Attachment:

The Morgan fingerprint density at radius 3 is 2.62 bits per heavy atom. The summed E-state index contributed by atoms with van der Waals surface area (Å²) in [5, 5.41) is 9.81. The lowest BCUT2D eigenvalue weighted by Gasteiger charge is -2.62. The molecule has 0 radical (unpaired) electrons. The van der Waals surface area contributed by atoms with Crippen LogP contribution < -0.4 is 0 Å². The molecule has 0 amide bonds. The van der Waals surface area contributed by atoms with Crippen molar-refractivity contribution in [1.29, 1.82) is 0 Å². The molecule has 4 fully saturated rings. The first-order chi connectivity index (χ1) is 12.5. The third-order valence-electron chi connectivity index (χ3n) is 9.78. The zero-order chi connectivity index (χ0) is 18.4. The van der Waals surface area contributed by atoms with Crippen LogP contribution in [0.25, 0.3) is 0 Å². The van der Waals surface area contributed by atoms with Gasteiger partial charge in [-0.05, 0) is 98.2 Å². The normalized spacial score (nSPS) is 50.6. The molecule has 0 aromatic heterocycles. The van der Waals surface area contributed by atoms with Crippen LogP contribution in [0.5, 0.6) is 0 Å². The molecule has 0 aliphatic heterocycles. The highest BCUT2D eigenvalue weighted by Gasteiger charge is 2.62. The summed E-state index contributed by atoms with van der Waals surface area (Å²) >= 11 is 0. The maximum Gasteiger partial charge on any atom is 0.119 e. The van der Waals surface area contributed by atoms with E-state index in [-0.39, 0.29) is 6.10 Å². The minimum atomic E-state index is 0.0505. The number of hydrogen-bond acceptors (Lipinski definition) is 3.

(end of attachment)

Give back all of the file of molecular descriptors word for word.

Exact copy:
The Morgan fingerprint density at radius 3 is 2.62 bits per heavy atom. The summed E-state index contributed by atoms with van der Waals surface area (Å²) in [5, 5.41) is 9.81. The lowest BCUT2D eigenvalue weighted by Gasteiger charge is -2.62. The molecule has 0 radical (unpaired) electrons. The van der Waals surface area contributed by atoms with Crippen LogP contribution < -0.4 is 0 Å². The molecule has 0 amide bonds. The van der Waals surface area contributed by atoms with Crippen molar-refractivity contribution in [1.29, 1.82) is 0 Å². The molecule has 4 fully saturated rings. The first-order chi connectivity index (χ1) is 12.5. The third-order valence-electron chi connectivity index (χ3n) is 9.78. The zero-order chi connectivity index (χ0) is 18.4. The van der Waals surface area contributed by atoms with Crippen LogP contribution in [0.25, 0.3) is 0 Å². The van der Waals surface area contributed by atoms with Gasteiger partial charge in [-0.05, 0) is 98.2 Å². The normalized spacial score (nSPS) is 50.6. The molecule has 0 aromatic heterocycles. The van der Waals surface area contributed by atoms with Crippen LogP contribution in [0.5, 0.6) is 0 Å². The molecule has 0 aliphatic heterocycles. The highest BCUT2D eigenvalue weighted by Gasteiger charge is 2.62. The summed E-state index contributed by atoms with van der Waals surface area (Å²) >= 11 is 0. The maximum Gasteiger partial charge on any atom is 0.119 e. The van der Waals surface area contributed by atoms with E-state index in [-0.39, 0.29) is 6.10 Å². The minimum atomic E-state index is 0.0505. The number of hydrogen-bond acceptors (Lipinski definition) is 3.